There are two upcoming women’s history-related events in Evanston. On Thursday March 2nd, the Evanston Women’s History Project at the Evanston History Center will host a presentation by historian Louise W. Knight (former President of the FWHA) highlighting stories from her upcoming book about the Grimke sisters and the enslaved people who lived in their childhood home in South Carolina. More about this event can be found here.
On Wednesday, March 8th, Evanston will celebrate International Women’s Day with an evening program focused on women’s economic empowerment. To register for the event or find out more, click here.
“Cultivating Character: The Early Life of Frances E. Willard”
Frances E. Willard (1839-1898) is known today for her work as the charismatic president of the Woman’s Christian Temperance Union from 1879 to 1898. But what made her the best-known woman in America at the time of her death in 1898? What forces shaped her?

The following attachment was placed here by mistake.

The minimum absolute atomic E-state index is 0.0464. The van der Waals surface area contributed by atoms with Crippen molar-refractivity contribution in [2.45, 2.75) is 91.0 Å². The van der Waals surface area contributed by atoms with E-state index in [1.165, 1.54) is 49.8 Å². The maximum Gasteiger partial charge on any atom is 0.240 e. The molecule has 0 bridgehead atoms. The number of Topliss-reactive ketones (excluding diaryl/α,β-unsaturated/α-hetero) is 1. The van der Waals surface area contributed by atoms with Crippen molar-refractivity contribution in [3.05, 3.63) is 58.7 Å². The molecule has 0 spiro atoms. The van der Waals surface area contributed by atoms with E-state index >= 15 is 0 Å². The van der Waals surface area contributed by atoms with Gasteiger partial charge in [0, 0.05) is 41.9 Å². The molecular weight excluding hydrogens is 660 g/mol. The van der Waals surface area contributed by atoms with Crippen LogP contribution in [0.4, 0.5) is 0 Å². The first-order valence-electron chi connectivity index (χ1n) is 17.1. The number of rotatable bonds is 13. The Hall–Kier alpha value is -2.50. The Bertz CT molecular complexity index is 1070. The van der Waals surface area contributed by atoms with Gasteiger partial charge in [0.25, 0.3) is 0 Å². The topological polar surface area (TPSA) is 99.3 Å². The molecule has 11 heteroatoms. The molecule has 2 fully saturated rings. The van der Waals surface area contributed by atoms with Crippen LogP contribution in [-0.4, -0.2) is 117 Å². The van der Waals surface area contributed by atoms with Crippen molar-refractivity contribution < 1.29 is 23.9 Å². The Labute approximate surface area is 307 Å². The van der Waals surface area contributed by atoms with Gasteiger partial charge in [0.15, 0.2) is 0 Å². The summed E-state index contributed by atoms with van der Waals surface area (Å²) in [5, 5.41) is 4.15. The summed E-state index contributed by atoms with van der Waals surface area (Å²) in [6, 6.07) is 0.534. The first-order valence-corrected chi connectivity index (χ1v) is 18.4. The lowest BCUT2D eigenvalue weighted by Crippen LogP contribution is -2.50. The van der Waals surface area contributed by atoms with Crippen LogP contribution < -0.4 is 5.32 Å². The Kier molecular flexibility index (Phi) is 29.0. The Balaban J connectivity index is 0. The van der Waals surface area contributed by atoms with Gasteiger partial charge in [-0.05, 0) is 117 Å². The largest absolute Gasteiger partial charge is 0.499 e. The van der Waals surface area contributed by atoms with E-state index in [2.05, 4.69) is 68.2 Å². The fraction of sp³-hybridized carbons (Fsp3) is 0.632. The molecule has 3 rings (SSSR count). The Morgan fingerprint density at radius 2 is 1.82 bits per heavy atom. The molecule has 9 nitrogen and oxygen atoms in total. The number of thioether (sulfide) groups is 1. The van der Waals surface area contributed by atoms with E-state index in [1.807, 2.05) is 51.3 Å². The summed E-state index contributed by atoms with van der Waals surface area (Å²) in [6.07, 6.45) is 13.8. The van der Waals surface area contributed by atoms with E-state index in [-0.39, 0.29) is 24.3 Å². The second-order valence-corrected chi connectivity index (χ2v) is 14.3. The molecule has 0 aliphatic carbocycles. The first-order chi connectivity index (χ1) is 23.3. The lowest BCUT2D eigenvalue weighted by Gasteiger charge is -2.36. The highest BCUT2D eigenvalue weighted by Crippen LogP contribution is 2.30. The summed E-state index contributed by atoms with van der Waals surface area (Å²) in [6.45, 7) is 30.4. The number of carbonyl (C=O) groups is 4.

This exhibit explores how Frances E. Willard’s family, education—both what she received as a student and imparted as a teacher—and religion helped to form the woman who became America’s leading female social reformer of the 1880s and 1890s.
When Willard was fifteen she began keeping journals in which she poured out her soul. From those impassioned entries a detailed description of what she considered important – a loving family, a strong religious faith, and a broad and ongoing education – emerges.
One must cultivate all three elements in order to become a good and worthy person, according to the young Frances Willard, although she feared she would not, could not achieve her goal. “I almost despair, sometimes, of ever coming to be a noble and finished character – and I would rather be this than any or all things in the world.”